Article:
Martha will also have a limited number of spots available for private clinical sessions during her visit to Australia. Please contact Martha directly to set up your clinical session.

USA:

Maplewood, NJ                                                                                                                               September 5 – 7, 2014
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EUROPE:

York, EnglandImage 19
October 10 – 12
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Bensheim, Germany
October 17 – 19
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This training is open to movement professionals, body-workers, athletic/fitness trainers, Yoga, NIA and Pilates teachers and medical professionals and others outside the movement profession who want to learn to use Somatic Exercises to help others.

Learn how to help your clients and students begin to eliminate chronic muscle pain – on their own – so they can prepare to move better at any age or in any activity.

Please contact Martha directly with any questions.

SOMATIC EXERCISE COACH TRAINING LEVEL TWO

York, England                                                                                                                                   October 24 – 26, 2014                                                                                                                                    Click here for more details

This training is open to only to those who have successfully completely Level One of the Essential Somatics Somatic Exercise Coach Training.

Bring Martha and the Essential Somatics Somatic Exercise Coach Training to your area! Training dates are available for Spring 2015. Contact Martha directly for information about how to host a training, public workshops or on-site clinical session days for those in your area seeking a long term solution to chronic muscle pain and limited movement.

Shoulder Pain Relief Made Easy

Unconscious movement habits can cause muscle pain.

Yesterday I spoke to “Emily,” a well-known yoga teacher.  She was confused and frustrated about her shoulder. “I can’t get down to the floor without pain in my left shoulder. I must have an injury, because it hurts all down the left arm.” I asked her to show me what it is that she couldn’t do.  She moved gracefully through the “sun salutation,” and when she got to the part of the movement in which she lowered herself down to the ground, as in the photo at right, I watched as she easily engaged her right shoulder, but “guarded” her left shoulder.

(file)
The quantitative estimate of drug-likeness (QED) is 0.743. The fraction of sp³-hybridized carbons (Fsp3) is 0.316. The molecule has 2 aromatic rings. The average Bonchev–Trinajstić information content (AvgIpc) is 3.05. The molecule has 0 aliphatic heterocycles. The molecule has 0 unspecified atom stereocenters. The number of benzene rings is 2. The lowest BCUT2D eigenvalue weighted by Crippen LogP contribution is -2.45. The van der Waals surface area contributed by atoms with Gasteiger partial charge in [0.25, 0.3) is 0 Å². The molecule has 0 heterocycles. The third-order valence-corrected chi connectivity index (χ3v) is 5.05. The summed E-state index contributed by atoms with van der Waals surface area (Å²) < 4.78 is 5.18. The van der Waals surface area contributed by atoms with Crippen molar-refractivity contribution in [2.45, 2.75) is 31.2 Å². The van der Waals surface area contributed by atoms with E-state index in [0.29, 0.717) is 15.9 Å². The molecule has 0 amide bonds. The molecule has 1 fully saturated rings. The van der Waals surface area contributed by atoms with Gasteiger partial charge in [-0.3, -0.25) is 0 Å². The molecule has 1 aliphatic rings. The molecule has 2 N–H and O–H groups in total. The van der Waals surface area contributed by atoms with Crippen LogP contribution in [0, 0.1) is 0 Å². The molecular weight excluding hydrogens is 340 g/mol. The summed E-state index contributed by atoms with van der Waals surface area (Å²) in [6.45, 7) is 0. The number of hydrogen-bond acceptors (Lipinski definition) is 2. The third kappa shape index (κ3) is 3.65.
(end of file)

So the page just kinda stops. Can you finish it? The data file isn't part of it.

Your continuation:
Awareness of the problem is the first step to reversing it.

I asked her to stand up, bring her arms out like a “T.” Her posture showed her left shoulder hunched upward, while the right shoulder was relaxed.  She couldn’t feel the difference and had sensed both shoulders as being the same. I asked her if she had strained her left shoulder at any point and she admitted that she had a bad habit of hunching her left shoulder up as if cradling a phone to her left ear. I told her that this was an example of Sensory Motor Amnesia  – chronically tight muscles that the brain had “forgotten” how to release, relax and move properly.

Pandiculation relaxes tight muscles safely and effectively: tighten first, lengthen, then relax.

With her arms at her sides, I told her to slowly, but firmly draw her left shoulder UP to her ear, making the top of that shoulder even tighter than it was before. “Notice how the shoulder blade slides up along the back when you pull that shoulder upward. Let that happen,” I said. I coached her to notice and allow the shoulder blade to slide along the back as she lowered her shoulder to neutral.

When we don’t notice our movement, we often don’t allow muscles to move. We can improve the function of our muscles purely by noticing our movement. By doing that voluntary movement – tightening the shoulder up to her ear, then slowly relaxing it down to neutral – she regained control of her left shoulder. The pain disappeared! This voluntary contracting, lengthening, then relaxing of the muscle – pandiculation – is what resets the muscle length at the brain level. It is safer than stretching, simple, and reverses pain  rapidly and effectively.

Emily then performed her sun salutation one more time. When she got to the movement that had been bothering her shoulder, she exclaimed, “it doesn’t hurt! I feel balanced again!” What a difference 5 minutes of awareness can make

Try this easy Somatic Exercise at home for shoulder pain relief:

Focusing on one shoulder at a time, slowly draw the shoulder up to your ear, then slowly relax it back to neutral. Repeat this 3 times. Notice the movement. Is it jumpy? Jerky? Shaky? If yes, then go back and do it again until the movement is smooth, even and controlled. Close your eyes and take a minute to sense the difference between the shoulder you just pandiculated and the other shoulder. Now repeat on the other side. If you like, you can finish by drawing both shoulders up to your ears (as if you were protecting yourself from the cold), then relaxing them down slowly to neutral. Again, make sure the movement is smooth and controlled. When it is, you’ve taken back conscious, voluntary control of those muscles.

Click here to purchase Martha’s easy-to-follow Pain-Free Neck and Shoulders DVD.